Several Pacific countries indicated their willingness to join the Interim EPA, however due to the delays as described above, this has become practically impossible path to cross. Instead the EU proposed a two-pronged approach as a way forward to the comprehensive EPA, which the Pacific countries have confirmed being willing to conclude by end of 2008. However, the Trade Ministers have decided to maintain unity and joint fronts turning down any two-speed highways.

The Pacific countries have informed the EU that they want to have a rendez-vous clause for Services. This is mainly because the temporary movement of people plays a key role in their upcoming negotiations on PACRER+ with Australia and New Zealand. The EU is still keeping the Services on the negotiation agenda because it believes that services like telecommunications, banking and construction are the backbone of a growing economy and most ACP countries desperately need to attract foreign investment in these sectors and others. The refusal by Pacific countries to engage in a services arrangement with the EU would significantly reduce the relevance of a comprehensive Pacific EPA.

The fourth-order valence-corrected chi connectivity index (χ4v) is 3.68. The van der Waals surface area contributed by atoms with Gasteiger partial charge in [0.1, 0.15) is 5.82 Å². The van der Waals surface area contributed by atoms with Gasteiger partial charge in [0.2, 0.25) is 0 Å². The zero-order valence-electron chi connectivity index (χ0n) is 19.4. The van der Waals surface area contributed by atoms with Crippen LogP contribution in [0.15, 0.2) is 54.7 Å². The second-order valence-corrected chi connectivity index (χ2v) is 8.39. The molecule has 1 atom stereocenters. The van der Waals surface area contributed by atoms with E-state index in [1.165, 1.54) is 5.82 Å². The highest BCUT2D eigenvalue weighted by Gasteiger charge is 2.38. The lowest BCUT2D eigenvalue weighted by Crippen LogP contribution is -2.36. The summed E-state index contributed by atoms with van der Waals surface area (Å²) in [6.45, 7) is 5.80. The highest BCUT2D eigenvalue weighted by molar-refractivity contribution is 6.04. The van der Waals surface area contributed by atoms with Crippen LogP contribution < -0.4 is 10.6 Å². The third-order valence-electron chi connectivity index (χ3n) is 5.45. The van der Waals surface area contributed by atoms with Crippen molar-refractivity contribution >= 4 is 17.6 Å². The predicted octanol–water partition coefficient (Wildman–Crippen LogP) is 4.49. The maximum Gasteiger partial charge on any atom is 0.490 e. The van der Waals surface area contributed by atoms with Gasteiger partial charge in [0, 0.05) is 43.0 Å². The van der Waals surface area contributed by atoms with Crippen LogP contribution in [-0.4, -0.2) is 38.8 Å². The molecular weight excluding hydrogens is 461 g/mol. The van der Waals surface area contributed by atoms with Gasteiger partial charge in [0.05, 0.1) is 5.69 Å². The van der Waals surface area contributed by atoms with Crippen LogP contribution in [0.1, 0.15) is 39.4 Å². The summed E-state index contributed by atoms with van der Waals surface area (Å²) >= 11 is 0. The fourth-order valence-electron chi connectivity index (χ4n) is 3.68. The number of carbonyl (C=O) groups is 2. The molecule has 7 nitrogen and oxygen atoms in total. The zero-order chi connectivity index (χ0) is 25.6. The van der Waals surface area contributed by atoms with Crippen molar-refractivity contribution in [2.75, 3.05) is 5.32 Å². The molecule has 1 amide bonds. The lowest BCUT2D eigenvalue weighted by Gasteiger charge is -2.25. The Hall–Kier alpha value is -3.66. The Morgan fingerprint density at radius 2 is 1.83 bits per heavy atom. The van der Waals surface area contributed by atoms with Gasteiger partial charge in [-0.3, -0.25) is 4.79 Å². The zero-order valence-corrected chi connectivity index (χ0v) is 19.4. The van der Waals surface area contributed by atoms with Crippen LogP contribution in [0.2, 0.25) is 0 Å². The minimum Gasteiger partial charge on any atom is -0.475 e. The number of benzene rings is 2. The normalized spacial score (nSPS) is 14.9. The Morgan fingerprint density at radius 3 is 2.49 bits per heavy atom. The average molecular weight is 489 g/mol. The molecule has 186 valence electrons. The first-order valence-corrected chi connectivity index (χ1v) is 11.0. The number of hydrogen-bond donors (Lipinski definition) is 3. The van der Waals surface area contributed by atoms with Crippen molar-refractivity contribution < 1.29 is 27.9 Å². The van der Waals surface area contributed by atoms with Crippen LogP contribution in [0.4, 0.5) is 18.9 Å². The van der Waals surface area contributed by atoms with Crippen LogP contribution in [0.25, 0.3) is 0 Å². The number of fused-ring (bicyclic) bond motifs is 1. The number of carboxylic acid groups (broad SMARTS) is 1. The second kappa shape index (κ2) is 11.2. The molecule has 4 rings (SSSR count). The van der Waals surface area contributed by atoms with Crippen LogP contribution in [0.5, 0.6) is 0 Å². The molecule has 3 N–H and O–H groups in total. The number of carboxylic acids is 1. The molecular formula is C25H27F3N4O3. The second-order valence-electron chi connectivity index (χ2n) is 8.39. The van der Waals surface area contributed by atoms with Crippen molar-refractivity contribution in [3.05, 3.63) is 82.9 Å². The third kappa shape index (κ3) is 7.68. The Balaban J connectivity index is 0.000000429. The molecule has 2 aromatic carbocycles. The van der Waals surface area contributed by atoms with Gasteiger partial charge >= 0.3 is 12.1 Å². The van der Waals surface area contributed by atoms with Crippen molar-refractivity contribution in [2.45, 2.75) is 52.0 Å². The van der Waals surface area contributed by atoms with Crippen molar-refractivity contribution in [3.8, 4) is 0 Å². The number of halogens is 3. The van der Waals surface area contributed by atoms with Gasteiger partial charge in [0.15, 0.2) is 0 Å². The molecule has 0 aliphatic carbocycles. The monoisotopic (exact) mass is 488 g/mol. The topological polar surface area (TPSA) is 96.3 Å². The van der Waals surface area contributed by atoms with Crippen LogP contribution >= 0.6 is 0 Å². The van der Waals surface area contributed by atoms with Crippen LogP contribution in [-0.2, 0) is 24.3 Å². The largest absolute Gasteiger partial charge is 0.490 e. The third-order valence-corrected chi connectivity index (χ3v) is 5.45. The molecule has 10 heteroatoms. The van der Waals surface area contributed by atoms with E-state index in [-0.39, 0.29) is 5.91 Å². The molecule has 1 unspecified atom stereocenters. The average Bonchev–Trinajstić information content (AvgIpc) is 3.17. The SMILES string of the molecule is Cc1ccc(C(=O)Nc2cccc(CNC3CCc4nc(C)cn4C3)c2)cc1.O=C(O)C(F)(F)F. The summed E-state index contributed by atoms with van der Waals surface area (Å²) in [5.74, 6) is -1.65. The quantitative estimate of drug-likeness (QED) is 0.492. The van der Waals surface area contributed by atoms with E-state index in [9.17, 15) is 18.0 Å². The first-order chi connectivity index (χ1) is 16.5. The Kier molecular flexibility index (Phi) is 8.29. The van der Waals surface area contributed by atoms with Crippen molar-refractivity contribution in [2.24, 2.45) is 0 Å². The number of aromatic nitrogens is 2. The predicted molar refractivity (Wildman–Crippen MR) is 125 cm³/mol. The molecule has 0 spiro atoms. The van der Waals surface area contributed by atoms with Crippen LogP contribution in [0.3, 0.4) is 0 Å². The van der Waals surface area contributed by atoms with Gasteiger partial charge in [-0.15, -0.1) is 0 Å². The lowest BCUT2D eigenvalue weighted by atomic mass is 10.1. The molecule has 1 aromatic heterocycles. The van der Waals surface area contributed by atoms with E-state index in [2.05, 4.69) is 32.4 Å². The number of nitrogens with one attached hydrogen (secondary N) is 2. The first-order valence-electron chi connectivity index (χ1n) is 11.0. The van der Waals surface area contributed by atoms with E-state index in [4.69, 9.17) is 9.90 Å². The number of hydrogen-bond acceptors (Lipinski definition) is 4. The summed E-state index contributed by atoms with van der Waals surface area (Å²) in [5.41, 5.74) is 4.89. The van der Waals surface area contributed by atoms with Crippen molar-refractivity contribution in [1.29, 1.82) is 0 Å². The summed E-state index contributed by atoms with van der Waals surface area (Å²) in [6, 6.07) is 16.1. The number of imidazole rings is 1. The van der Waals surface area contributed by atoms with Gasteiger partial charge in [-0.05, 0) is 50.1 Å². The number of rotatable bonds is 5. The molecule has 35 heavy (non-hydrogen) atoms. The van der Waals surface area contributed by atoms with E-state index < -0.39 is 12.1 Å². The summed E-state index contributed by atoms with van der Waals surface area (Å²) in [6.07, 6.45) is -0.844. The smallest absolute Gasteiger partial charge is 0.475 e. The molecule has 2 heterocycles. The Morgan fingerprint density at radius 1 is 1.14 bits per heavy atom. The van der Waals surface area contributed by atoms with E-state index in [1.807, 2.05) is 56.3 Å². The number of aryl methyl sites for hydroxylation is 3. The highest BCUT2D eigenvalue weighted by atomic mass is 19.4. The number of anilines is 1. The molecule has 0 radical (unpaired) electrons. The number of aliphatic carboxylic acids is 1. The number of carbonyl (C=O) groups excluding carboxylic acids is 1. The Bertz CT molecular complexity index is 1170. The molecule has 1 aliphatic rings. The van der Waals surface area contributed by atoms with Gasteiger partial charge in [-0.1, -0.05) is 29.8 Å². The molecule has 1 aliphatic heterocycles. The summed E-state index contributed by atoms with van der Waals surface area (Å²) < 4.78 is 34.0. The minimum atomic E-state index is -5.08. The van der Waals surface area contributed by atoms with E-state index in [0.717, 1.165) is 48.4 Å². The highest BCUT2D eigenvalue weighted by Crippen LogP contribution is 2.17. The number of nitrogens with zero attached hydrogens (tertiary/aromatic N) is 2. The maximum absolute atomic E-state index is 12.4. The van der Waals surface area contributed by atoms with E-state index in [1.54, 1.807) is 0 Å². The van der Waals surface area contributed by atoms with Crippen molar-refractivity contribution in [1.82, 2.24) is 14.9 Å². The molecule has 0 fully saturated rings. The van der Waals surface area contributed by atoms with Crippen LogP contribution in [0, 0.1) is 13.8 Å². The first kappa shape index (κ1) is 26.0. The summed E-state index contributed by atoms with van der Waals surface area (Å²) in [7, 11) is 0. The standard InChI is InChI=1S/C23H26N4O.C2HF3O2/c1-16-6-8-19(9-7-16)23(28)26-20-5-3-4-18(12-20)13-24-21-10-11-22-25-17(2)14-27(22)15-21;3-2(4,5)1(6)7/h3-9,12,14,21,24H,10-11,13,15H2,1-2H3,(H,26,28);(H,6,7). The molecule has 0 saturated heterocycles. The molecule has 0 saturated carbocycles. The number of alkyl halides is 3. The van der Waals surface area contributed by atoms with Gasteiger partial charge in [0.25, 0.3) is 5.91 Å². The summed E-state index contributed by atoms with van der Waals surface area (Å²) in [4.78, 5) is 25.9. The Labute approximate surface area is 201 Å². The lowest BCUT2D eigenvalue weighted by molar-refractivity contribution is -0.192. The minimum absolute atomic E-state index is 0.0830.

Every ACP investment report published has said that breaking the dependence on basic commodity exports requires a transparent, secure, rules-based investment climate. EPAs can help establish this and many ACP countries agree: for instance, the full Caribbean EPA already includes services chapters. The European Commission (EC) firmly believes that services and other trade-related issues should be kept on the negotiation agenda as it believes the real added value of the Pacific EPA lies in these issues.
Also on the subject of negotiations, a review by the EU has revealed that it spent almost a billion euros between 2005-2007 funding 99 capacity building, technical assistance and infrastructure projects such as ports and roads in developing countries. The projects are linked to boosting the recipient country's trade infrastructure and ability to benefit from trade and open global markets.

Export Taxes and Infant Industries